PROTECT & CRECE Provide Community Support for Puerto Rico Following Devastation Caused by Hurricanes Irma & Maria

The PROTECT/CRECE staff at a post-hurricane meeting where water filters donated by Caritas were assembled and distributed to the staff who lost their homes and water supply after the hurricane.  More filters have been assembled and distributed to participants. Two of the staff lost their homes and are staying with relatives.

The PROTECT/CRECE staff at a post-hurricane meeting where water filters donated by Caritas were assembled and distributed to the staff who lost their homes and water supply after the hurricane. More filters have been assembled and distributed to participants. Two of the staff lost their homes and are staying with relatives.

Since Hurricanes Irma and Maria hit Puerto Rico in late September, the PROTECT and CRECE Centers have been very active in the recovery–collaborating with other groups to ensure the safety and welfare of team members, study participants, community health center partners, and members of the surrounding communities.

The PROTECT and CRECE teams have research partnerships with four Federally Qualified Community Health Centers (CHCs) in Puerto Rico, in Morovis, Ciales, Manatí, Camuy, and with the Manati Medical Center and the Metro Pavia Arecibo Hospitals.  These and other CHCs are providing support to obtain urgent and necessary supplies and medicine to the communities they serve.  Discussions with collaborators at these CHCs as well as with study participants identified needs that are of highest priority in the communities of our research programs. They include: drinking water, mosquito repellent, mosquito nets, hand sanitizer, insulin, nebulizers, oxygen, Pedialyte, disposable diapers, baby wipes, and baby food. Dr. Gredia Huerta-Montañez, CRECE pediatrician, has donated significant quantities of these materials to the CHCs. The PROTECT and CRECE team on the ground in Puerto Rico is joining with Master’s students at the University of Puerto Rico, School of Public Health to organize, pack, and distribute donated goods and materials. These materials have come from multiple sources, including through donations that came through the University of Georgia that were brought to Puerto Rico by Michael Welton, research fellow in PROTECT and the Zika in Pregnancy Study.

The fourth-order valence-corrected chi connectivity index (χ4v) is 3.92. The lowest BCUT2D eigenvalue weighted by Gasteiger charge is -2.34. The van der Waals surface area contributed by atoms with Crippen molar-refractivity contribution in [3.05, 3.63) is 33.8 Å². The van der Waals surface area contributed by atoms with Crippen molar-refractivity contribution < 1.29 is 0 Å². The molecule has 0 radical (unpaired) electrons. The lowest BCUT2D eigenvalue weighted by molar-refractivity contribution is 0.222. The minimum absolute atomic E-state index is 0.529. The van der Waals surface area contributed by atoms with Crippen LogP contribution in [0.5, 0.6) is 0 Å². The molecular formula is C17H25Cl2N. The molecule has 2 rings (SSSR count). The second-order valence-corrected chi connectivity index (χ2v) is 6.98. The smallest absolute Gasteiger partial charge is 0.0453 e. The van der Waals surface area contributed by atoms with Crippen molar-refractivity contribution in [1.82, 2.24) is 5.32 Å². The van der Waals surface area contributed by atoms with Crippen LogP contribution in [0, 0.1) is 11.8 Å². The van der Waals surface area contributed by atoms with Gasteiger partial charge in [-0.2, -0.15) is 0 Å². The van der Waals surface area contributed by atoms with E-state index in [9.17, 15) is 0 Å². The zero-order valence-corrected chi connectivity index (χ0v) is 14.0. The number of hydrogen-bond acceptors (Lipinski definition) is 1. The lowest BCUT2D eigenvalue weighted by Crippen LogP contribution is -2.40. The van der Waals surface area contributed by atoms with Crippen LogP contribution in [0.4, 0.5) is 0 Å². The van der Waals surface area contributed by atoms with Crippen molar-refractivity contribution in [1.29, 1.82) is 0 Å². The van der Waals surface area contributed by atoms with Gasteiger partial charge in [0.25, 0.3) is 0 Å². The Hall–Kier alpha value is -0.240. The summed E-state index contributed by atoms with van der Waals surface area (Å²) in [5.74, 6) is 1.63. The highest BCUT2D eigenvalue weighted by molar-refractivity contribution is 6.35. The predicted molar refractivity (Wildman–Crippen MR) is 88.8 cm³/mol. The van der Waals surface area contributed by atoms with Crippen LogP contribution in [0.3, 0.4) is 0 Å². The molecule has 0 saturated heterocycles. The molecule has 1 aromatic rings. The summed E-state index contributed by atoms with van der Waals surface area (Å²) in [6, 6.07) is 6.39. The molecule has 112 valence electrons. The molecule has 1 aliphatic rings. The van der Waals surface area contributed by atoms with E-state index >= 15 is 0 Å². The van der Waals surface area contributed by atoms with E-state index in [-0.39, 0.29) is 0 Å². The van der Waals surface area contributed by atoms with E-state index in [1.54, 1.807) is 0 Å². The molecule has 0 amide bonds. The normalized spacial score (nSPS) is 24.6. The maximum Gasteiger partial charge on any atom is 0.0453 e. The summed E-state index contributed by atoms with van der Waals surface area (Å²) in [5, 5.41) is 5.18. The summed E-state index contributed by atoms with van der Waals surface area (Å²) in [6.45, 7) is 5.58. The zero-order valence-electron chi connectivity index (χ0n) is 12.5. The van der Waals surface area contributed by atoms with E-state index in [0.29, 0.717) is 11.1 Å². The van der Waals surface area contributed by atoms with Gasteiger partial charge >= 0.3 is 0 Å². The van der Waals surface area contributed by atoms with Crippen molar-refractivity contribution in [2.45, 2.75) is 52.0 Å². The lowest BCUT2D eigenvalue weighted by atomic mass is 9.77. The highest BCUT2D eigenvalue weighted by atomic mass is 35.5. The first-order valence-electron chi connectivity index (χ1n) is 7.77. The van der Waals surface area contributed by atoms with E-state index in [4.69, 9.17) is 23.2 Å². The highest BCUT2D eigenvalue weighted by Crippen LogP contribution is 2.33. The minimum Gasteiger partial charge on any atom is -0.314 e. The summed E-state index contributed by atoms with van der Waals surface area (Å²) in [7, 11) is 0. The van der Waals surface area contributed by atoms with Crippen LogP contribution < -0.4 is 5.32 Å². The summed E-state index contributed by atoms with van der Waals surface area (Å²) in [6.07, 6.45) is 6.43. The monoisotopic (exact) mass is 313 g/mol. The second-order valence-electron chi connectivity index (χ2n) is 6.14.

PROTECT and CRECE are currently developing educational materials related to food and water consumption during this emergency. In addition, the teams are working to educate community members on public health issues relevant in the recovery phase, such as on injury prevention and on the appropriate use of generators. In particular, Superfund Research Program officials have contacted team leaders with requests to advise communities near the Superfund Sites. The area surrounding Dorado is of greatest concern due to reports of contaminated drinking water in this area. PROTECT and CRECE students on the ground in Puerto Rico are organizing a group of student volunteers to support communities impacted by the Superfund sites and educate them about the potential health impacts of water use.

One of the water filtration systems set up in a Puerto Rican Community Health Center thanks to the aid of Vestergaard Frandsen, Dr. Tim Dye, and his team.